Many struggle with #mentalillness amid #isolation, #stigma, shortage of help
- By Katherine Webb-Hehn, Special to The Star
Tucked in the foothills of eastern Alabama, Ranburne is home to 409 people.
Like many rural communities, the town dealt with a shortage of nearby hospital beds before the global #pandemic.
Welcome to the “next chapter” of my life… being a voice and an advocate for #mentalhealthawarenessandsuicideprevention, especially pertaining to our younger generation of students and student-athletes.
Getting men to speak up and reach out for help and assistance is one of my passions. Us men need to not suffer in silence or drown our sorrows in alcohol, hang out at bars and strip joints, or get involved with drug use.
Having gone through a recent bout of #depression and #suicidalthoughts myself, I realize now, that I can make a huge difference in the lives of so many by sharing my story, and by sharing various resources I come across as I work in this space. #http://bit.ly/JamesMentalHealthArticle
“It ain’t all bad,” said police Chief Steve Tucker on a rainy Tuesday morning. In a tight-knit town, he said, people look after one another. “Everybody, some way or another, is kin to one another.”
Tucker, 61, with silver hair and thin-rimmed eyeglasses, was tired from being on duty overnight. Things had been slow. He hadn’t received a single call. In a brown button-down tucked into blue jeans, he joked his job was a lot like Andy Griffith’s in Mayberry.
It was an unavoidable comparison. Three different residents asked if I needed help when I pulled into a gravel lot to take pictures of downtown, a short strip on Alabama Highway 46 serving as Main Street. Most of Ranburne’s public spaces are in a row: the school, the churches, a gas station called Jumpin’ Jax, Town Hall and the small cinder block police station. Tucker, who tries to visit each of these places daily, works at a desk beneath a photo of himself at 27 when he joined the police force.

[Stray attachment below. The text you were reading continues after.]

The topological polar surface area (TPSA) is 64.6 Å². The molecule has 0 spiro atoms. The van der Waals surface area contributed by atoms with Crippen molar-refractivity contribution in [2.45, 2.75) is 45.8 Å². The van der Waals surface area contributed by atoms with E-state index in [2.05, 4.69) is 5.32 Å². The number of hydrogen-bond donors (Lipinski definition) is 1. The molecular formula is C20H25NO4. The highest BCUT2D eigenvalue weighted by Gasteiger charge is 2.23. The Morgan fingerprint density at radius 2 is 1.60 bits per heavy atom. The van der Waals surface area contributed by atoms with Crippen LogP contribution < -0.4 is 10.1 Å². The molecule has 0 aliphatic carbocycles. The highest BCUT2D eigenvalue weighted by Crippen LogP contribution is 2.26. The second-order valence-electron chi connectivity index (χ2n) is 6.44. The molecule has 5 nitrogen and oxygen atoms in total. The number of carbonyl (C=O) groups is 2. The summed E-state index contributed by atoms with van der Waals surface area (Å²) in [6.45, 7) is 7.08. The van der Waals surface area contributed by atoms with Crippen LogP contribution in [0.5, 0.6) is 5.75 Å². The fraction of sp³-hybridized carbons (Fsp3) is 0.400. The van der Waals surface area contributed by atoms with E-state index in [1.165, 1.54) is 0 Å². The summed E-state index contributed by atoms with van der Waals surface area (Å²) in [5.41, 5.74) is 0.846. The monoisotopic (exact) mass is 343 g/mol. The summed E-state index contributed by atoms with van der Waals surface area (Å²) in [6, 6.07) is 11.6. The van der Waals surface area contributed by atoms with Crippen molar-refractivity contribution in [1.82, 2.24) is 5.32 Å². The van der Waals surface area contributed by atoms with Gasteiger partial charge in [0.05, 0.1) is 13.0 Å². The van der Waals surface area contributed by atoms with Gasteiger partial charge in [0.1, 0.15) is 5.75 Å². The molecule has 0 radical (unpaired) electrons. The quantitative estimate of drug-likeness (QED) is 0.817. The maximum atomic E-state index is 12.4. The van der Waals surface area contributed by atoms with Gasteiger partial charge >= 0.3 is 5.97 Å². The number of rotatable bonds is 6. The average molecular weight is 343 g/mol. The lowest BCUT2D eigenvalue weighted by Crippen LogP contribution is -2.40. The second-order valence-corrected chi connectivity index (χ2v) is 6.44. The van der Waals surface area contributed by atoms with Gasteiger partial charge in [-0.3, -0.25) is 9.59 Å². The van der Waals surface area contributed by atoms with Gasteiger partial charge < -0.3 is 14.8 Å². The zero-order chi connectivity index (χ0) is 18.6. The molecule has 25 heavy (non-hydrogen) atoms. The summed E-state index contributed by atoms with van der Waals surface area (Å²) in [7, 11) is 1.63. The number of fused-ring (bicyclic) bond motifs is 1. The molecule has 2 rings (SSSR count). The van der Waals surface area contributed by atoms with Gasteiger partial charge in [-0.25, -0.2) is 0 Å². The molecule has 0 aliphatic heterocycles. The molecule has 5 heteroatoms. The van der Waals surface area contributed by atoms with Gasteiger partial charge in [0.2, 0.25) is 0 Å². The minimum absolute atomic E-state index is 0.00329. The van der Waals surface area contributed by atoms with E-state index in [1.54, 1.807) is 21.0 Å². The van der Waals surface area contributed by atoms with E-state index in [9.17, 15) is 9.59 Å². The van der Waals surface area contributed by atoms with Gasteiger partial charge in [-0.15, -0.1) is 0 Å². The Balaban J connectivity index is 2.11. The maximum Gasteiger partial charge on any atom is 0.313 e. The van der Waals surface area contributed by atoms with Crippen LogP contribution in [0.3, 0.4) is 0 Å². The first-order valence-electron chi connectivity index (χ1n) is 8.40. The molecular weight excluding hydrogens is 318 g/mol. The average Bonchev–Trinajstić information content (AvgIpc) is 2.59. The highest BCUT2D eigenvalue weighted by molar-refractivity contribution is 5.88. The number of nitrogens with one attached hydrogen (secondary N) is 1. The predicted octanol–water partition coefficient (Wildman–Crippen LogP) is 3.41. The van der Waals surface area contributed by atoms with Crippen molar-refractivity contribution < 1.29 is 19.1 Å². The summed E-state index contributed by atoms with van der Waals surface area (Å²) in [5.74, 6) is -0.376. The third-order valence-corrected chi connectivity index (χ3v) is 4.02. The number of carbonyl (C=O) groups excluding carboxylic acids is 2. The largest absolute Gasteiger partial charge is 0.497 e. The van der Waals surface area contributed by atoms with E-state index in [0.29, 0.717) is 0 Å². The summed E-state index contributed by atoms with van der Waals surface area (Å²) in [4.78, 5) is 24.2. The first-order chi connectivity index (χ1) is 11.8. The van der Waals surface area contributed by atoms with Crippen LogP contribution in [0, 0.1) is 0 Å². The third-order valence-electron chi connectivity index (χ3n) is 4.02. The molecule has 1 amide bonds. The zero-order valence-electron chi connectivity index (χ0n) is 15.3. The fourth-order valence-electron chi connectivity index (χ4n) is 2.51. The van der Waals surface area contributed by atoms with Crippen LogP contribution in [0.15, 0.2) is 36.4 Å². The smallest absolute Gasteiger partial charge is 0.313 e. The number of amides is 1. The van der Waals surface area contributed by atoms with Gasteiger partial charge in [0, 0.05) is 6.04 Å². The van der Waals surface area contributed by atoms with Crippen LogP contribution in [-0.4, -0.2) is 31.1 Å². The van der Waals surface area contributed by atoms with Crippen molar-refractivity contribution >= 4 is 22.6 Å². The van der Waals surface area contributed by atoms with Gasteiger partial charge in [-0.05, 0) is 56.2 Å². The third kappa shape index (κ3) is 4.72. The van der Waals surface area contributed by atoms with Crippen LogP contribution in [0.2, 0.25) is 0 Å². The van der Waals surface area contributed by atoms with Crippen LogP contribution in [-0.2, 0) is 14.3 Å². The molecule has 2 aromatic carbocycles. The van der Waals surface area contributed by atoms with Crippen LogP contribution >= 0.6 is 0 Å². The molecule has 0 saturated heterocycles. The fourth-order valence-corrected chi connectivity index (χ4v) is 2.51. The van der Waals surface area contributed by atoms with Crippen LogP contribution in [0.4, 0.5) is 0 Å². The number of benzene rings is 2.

“I’ve never even fired my weapon at anybody,” he said.
Keeping peace is easy when you know all your neighbors. But rural communities face unique challenges, especially when it comes to #mentalhealthcare. In Alabama, seven rural hospitals have closed in recent years and many of the remaining facilities are at risk of closing, according to a report this year from the Chartis Center for Rural Health.
Ranburne is a 45-minute drive to the nearest in-state hospital in Anniston, or 20 minutes to Highland Health System, a regional provider with a location in Heflin.
Even when rural residents are able to access #mentalhealthcare in nearby towns, Alabama lacks broad services. Public health experts warn the state’s #mentalhealth care infrastructure is underfunded from the ground up — from the lack of community-based counseling to a shortage of crisis beds in hospitals. The result is rural people often have #mentalillness that is not treated, according to the National Institutes of Health. Untreated mental illness contributes to problems with relationships and work as depressed, #anxious, psychotic or suicidal thoughts overwhelm.
When families are in a #mental health crisis without anywhere else to turn, they often call police for help. But law enforcement officers are limited in their ability to assist if a person declines voluntary hospital evaluation. Without a system of support, an already vulnerable population faces criminalization of their disease.
“If they ain’t broken the law, there ain’t much I can do about it. We try to get the family to get the person into care,” Tucker said. But many people refuse.
He prefers to leave the ill person at home rather than lock them up, which is common elsewhere when law enforcement determine the person to be safer in custody. Instead, he asks if firearms are present and if the family wants him to keep any weapons at the station until things are calmer. He has no grounds to remove the firearms without a court order. All he can do, he said, is return to check on the family.
It’s not a perfect solution, he said.
“I have seen a lot since I been policing here, a lot of suicides,” Tucker said.
What happens without care
On July 22, 2019, the Ranburne Police Department received a call that John David Brown Jr. had locked himself inside his home. His wife was worried he’d killed himself.
“Me and John D. had been friends since way before I started policing,” Tucker said. When Tucker got to the house, something was blocking the front door. Afraid it was Brown’s body, he pushed gently before realizing it was a chair.
That’s when Brown fired a shot. Law enforcement from neighboring counties arrived for backup. Tucker spent nine hours trying to talk his friend down, but Brown, who fired 20 more rounds, wouldn’t talk.